Even you—yes, you—can understand the NFL labor dispute. We channel our inner middle school teacher and break it down.
The dispute between the NFL owners and the NFL Player’s Association sounds scary and complicated, mostly because the words “labor talks” and “collective bargaining agreement” insinuate that in order to understand any of the legal mumbo jumbo involved, you must have at least three different post-bachelor degrees in sociopolitical economics. Funnily enough, however, the looming lockout can be boiled down to a few simple concepts, many of which we learned in history class.
The NFL owners are, more or less, those really fat people in the comics our history teachers used to help describe big business during the industrial revolution. These owners want as much money as possible and are generally half-human.
The NFLPA is simply the NFLPA. In the spirit of eighth-grade U.S. history, however, we can think of them as the American Federation of Labor, with NFLPA executive director DeMaurice Smith acting as AFL big shot Samuel Gompers. You know you remember Gompers and his funny name. Like all labor unions that don’t blow up things, the NFLPA strives for fair working conditions in a rational manner. In 2011, striving for fair working conditions in a rational manner means being very mysterious and having ESPN try to interpret what you’re saying through a bunch of phone calls.
The NFLPA has simple aims. They wish to establish favorable wage standards so that their players can be compensated for what has become extremely dangerous labor.
In the spirit of 1880s sweatshops, the NFL seeks to extend the workday, or in this case, the NFL season. The NFL wishes to add two more regular-season games to the schedule, thus giving players two more chances a year to suffer a concussion. Understandably, the long-term health of your employees comes second to two extra weeks of television revenue.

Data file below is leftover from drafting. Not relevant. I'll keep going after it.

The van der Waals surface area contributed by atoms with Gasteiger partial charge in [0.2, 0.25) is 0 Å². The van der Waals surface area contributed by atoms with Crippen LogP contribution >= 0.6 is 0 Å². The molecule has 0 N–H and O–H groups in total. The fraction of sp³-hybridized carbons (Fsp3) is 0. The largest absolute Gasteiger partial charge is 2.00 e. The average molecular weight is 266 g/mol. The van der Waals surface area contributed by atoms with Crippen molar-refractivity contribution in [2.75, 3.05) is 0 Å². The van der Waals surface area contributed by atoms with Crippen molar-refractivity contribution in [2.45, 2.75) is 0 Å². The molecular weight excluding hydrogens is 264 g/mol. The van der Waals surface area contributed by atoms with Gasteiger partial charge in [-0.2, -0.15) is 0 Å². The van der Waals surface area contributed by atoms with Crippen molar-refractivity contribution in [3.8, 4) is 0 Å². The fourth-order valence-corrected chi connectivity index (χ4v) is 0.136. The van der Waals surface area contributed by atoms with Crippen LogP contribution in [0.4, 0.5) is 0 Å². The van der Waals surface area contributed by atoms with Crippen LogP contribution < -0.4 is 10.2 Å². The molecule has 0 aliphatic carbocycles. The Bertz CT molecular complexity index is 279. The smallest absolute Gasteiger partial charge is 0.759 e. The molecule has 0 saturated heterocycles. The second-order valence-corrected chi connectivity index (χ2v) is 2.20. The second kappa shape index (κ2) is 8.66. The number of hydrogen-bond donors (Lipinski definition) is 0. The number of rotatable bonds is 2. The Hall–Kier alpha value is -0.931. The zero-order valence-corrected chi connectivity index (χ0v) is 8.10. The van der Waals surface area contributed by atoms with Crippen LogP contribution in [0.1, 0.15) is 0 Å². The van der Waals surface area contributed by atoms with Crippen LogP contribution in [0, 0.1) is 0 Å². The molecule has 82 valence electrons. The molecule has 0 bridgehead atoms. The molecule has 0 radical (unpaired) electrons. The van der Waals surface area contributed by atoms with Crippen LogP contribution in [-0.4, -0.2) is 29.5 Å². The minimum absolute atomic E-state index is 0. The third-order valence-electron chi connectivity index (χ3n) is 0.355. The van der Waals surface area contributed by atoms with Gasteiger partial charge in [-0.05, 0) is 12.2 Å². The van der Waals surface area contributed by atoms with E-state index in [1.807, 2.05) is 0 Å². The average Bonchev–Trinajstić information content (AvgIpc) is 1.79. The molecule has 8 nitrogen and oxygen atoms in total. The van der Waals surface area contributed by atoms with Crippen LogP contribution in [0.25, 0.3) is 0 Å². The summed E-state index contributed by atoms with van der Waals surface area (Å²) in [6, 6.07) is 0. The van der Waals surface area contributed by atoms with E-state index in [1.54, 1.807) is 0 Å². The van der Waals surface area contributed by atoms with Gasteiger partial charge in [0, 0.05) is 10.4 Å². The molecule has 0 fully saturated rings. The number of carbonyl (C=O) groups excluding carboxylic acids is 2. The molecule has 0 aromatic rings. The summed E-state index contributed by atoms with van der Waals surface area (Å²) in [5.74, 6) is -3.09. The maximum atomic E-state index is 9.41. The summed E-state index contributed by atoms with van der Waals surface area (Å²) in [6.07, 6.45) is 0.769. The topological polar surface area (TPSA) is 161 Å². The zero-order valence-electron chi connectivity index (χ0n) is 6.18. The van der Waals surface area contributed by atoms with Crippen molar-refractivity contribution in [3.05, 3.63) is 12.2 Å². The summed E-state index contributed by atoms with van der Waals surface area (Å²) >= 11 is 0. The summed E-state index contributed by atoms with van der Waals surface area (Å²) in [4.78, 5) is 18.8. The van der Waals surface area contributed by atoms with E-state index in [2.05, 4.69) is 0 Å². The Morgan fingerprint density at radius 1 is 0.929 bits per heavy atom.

The NFLPA wants a better pension plan because too many NFL players go broke shortly after retiring. NFL owners continue to ignore this issue, citing that they need to make enough money to buy more top hats (read: pay for unnecessary stadiums). They’re also taking money away from starting salaries (rookies) to buy more top hats.
In simplest terms, the NFL, like all other sports leagues—other than MLB, which has a governmental exemption, likely due to their universally high hot dog quality—is in violation of trust laws. Due to the concept of a draft, a professional sports league is one of the few workplaces where the most qualified candidates are not allowed to decide where to set up shop when first entering the workforce. Imagine being the valedictorian of the University of Pennsylvania’s Wharton School, and, instead of working for Goldman Sachs, you are drafted by the finance equivalent of the Buffalo Bills.
Knowing that lack of regulation makes them king, the owners didn’t have to cater to the demands of the NFLPA, mostly because there was no legal equivalent of Ray Lewis to stop them. That was, until a judge stepped in and scared their pants off.
Ironically, the NFLPA’s only defense to this laissez faire policy—outside of a new collective bargaining agreement—was to destroy itself, which will allow players to sue the NFL. After a deal wasn’t reached by the 2:00 p.m. deadline yesterday, the NFLPA dissolved itself. Yes, with the NFLPA no longer an actual organization, the prospect of a Supreme Court case involving Chad Ochocinco is a distinct, very likely possibility. And yes, we are as frightened as you are.
Until then, make sure to encourage all top-hat owners to stop selling top hats until a new collective bargaining agreement is reached.